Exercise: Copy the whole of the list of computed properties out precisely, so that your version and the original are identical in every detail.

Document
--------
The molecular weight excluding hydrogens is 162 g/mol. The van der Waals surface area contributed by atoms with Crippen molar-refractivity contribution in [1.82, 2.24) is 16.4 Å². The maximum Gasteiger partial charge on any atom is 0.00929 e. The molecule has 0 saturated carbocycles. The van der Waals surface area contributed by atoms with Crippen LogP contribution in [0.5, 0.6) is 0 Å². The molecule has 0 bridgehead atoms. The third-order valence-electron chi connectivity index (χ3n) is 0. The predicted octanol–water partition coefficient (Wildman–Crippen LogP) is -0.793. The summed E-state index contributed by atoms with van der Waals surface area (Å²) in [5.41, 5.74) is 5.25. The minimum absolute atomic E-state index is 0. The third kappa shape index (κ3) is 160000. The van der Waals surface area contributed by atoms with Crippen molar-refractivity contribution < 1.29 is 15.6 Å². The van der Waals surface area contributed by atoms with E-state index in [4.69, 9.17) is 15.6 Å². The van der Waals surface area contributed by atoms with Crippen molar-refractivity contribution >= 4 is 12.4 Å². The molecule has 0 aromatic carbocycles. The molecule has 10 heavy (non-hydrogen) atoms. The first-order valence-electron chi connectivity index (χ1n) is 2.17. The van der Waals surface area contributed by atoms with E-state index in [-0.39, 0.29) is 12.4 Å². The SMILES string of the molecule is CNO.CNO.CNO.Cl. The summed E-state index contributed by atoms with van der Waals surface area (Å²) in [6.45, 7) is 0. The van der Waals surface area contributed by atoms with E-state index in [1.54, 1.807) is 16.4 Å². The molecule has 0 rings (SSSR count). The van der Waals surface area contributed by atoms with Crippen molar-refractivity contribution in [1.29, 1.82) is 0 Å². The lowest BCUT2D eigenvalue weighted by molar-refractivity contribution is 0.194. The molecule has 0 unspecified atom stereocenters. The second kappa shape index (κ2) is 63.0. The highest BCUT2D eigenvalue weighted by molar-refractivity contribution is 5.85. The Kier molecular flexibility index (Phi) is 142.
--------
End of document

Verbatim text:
The molecular weight excluding hydrogens is 162 g/mol. The van der Waals surface area contributed by atoms with Crippen molar-refractivity contribution in [1.82, 2.24) is 16.4 Å². The maximum Gasteiger partial charge on any atom is 0.00929 e. The molecule has 0 saturated carbocycles. The van der Waals surface area contributed by atoms with Crippen LogP contribution in [0.5, 0.6) is 0 Å². The molecule has 0 bridgehead atoms. The third-order valence-electron chi connectivity index (χ3n) is 0. The predicted octanol–water partition coefficient (Wildman–Crippen LogP) is -0.793. The summed E-state index contributed by atoms with van der Waals surface area (Å²) in [5.41, 5.74) is 5.25. The minimum absolute atomic E-state index is 0. The third kappa shape index (κ3) is 160000. The van der Waals surface area contributed by atoms with Crippen molar-refractivity contribution < 1.29 is 15.6 Å². The van der Waals surface area contributed by atoms with E-state index in [4.69, 9.17) is 15.6 Å². The van der Waals surface area contributed by atoms with Crippen molar-refractivity contribution >= 4 is 12.4 Å². The molecule has 0 aromatic carbocycles. The molecule has 10 heavy (non-hydrogen) atoms. The first-order valence-electron chi connectivity index (χ1n) is 2.17. The van der Waals surface area contributed by atoms with E-state index in [-0.39, 0.29) is 12.4 Å². The SMILES string of the molecule is CNO.CNO.CNO.Cl. The summed E-state index contributed by atoms with van der Waals surface area (Å²) in [6.45, 7) is 0. The van der Waals surface area contributed by atoms with E-state index in [1.54, 1.807) is 16.4 Å². The molecule has 0 rings (SSSR count). The van der Waals surface area contributed by atoms with Crippen molar-refractivity contribution in [1.29, 1.82) is 0 Å². The lowest BCUT2D eigenvalue weighted by molar-refractivity contribution is 0.194. The molecule has 0 unspecified atom stereocenters. The second kappa shape index (κ2) is 63.0. The highest BCUT2D eigenvalue weighted by molar-refractivity contribution is 5.85. The Kier molecular flexibility index (Phi) is 142.